Philly officials prepared for Election Day ‘shenanigans,’ promise safety at the polls

Jean Gary drops off her ballot at City Hall

Jean Gary, a North Philadelphia resident, drops off her ballot at City Hall. (Kimberly Paynter/WHYY)

Ask us: What do you want to know about voting and the 2020 election?

Less than 24 hours before polls open in Philadelphia, prosecutors, elected officials and police stood outside a city recreation center to deliver one message: Anyone eligible to vote on Tuesday will be able to do so safely.

“This is our chance, in the birthplace of democracy, to seize democracy and to achieve democracy,” said state Sen. Vincent Hughes during a news conference at Marian Anderson Recreation Center.

A record number of Philadelphia voters — well over 400,000 — requested mail ballots this year. But city officials still expect long lines at traditional polling places, which open at 7 a.m. and close at 8 p.m. on Tuesday.

Given the national spotlight shining on battleground Pennsylvania, and in turn Philadelphia, they’re also preparing for the real possibility of Election Day “shenanigans” at the polls.

The Philadelphia Police Department will have a “substantial amount” of officers dedicated to responding to any issues at the polls, said Commissioner Danielle Outlaw.

The city will have 718 polling places operating on Tuesday — more than three times the total during June’s primary election.

The District Attorney’s Office will also have prosecutors prepared to investigate any allegations of voter intimidation, coercion or electioneering. Under the law, campaigning is prohibited within 10 feet of a polling place.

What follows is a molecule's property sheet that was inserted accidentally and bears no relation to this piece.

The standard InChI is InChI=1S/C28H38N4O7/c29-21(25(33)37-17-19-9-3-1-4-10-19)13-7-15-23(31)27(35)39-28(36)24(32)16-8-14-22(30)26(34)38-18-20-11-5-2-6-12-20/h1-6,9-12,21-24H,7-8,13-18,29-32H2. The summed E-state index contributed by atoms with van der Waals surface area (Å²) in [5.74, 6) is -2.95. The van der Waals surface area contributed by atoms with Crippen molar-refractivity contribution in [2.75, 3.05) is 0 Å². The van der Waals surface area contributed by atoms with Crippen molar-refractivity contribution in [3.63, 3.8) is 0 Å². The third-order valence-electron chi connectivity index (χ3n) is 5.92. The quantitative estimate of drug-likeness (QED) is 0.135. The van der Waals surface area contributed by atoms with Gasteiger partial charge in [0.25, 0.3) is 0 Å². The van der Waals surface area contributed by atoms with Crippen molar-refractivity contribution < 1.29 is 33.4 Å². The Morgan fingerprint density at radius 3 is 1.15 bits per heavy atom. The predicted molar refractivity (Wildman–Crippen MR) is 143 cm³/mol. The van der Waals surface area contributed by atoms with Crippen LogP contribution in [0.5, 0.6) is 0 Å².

“If you are planning in Philadelphia, to try to steal our votes, I got something for you,” said District Attorney Larry Krasner. “I got a jail cell, I got charging papers, and when you get to the end of the process I have a Philadelphia jury that you can tell why you thought it was OK to steal their votes.”

Pastor Wayne Weathers, a leader with the Black Clergy of Philadelphia and Vicinity, said voters should not be afraid to cast their ballots on Tuesday — even if they encounter people who want to stop them.

“Do not allow the attempts of voter suppression to discourage. Allow it to be motivation,” said Weathers. “If somebody has to take time to try to stop you from voting, that says that your vote matters.”

As long as you are in line by 8 p.m. on Election Day, you will be permitted to cast your ballot in-person.

Anyone who witnesses or suspects instances of voter intimidation, or other election-related crimes, is encouraged to call the District Attorney’s Election Task Force hotline at 215-686-9561.

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